Mumbai: Finance Minister Nirmala Sitharaman will keep on the path of fiscal consolidation and opt for narrowing the FY24 fiscal deficit to as low as 5.8 per cent in the upcoming Union Budget, analysts said on Tuesday.
The government may go for a fiscal deficit number which will be far lower than the 6.4 per cent of GDP budgeted for FY23, they said, pegging the Budget figure for the next fiscal in the range of 5.8 - 6 per cent.
Given the fact that this will be the last full Budget of the present government, there may be a temptation to make it into an expansionist one. In the two years following the pandemic, the fiscal deficit -- one of the key parameters while assessing macroeconomic stability which also influences inflation -- went up till 9.3 per cent.
India will have to continue on this journey of fiscal consolidation and it does not have the luxury of pausing for the next few years, the analysts made it clear.
"The government's promised fiscal consolidation path will require a herculean effort over the next few years. Think of it like a long-distance cyclist that needs to keep pedalling hard to reach the finish line; if it were to suddenly stop, it risks falling over," HSBC India's chief economist Pranjul Bhandari said in a note.
"... a lower fiscal deficit is key for India's macro stability, especially in an uncertain global environment," she added.
Economists at SBI expect the Budget, which is slated to be announced on February 1, to peg the fiscal deficit close to 6 per cent.
"The budget FY24 presents a challenge before the Government to stick to the road map for fiscal consolidation, amidst a global environment of declining inflation," the SBI economists said.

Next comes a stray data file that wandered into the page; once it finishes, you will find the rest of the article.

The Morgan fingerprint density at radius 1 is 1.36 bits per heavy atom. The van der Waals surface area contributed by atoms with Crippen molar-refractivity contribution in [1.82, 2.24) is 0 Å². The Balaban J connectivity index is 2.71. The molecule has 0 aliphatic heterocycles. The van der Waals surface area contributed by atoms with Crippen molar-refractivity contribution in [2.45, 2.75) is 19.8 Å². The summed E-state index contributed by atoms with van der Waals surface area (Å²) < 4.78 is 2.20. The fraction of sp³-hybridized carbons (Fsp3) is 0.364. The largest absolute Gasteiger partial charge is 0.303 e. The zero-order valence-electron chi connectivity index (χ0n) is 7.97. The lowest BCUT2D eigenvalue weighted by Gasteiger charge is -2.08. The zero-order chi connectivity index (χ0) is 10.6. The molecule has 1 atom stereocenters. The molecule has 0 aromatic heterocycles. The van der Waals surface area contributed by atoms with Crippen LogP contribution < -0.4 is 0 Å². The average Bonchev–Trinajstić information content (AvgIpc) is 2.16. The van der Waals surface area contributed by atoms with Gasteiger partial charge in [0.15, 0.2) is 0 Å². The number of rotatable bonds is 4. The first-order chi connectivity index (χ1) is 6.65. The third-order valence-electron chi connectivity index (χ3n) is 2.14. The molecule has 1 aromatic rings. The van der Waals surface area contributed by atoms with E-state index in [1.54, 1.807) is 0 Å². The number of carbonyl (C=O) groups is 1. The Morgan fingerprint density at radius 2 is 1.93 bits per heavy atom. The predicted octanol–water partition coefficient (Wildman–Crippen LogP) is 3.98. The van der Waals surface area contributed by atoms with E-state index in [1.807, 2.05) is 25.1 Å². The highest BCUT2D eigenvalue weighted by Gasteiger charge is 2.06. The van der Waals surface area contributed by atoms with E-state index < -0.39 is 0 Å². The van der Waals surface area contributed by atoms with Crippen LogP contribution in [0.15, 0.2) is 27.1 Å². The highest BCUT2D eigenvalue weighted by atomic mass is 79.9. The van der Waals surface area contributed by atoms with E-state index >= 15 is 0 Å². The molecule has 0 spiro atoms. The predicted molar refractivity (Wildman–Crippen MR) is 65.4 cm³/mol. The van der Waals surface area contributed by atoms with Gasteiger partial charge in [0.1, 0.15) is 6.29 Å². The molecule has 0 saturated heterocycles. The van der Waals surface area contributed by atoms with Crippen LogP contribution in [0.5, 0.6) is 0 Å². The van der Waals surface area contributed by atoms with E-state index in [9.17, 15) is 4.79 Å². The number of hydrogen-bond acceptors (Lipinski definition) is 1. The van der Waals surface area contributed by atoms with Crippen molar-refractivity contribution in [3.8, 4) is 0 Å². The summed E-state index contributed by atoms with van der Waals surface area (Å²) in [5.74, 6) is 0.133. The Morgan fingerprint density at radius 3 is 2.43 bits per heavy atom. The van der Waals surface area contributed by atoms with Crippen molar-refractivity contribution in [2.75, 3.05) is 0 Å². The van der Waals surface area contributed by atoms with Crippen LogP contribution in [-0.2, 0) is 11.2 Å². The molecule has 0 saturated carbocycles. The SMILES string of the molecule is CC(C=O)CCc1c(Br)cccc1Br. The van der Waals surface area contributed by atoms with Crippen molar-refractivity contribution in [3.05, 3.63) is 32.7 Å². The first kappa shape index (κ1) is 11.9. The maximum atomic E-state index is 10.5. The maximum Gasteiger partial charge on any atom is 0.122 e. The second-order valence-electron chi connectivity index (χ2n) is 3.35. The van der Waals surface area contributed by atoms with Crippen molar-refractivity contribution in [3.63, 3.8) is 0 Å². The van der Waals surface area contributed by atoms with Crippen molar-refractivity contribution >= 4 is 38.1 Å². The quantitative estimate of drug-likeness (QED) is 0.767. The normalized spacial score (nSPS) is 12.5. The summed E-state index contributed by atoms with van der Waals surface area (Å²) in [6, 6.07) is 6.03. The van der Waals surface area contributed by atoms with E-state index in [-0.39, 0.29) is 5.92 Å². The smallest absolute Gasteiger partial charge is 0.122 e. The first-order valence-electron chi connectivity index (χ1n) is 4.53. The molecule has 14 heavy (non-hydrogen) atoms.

They added that India will have to grow at a faster clip for making this possible, given its estimates on expenditure and revenue mobilisation.
The SBI economists expect 8.2 per cent growth in expenditure but the subsidy bill to come down, and revenues to grow 12.1 per cent.
On the borrowing front, all the analysts expect the market borrowings of the government to be pegged higher in FY24.
Japanese brokerage Nomura, which pegged the fiscal deficit at 5.9 per cent, said the gross borrowing will rise to Rs 15.5 lakh crore from Rs 14.2 lakh crore in FY23, while SBI estimated it at Rs 16.1 lakh crore.
The note by HSBC said the year before elections are typically associated with low privatisation receipts and expenditure pressures, and included it among the challenges the government will have to grapple with.
The markets will be looking for transparent and credible fiscal math, direct tax reforms, lower tariffs on imports, and a thrust on capital expenditure in the Budget, it added.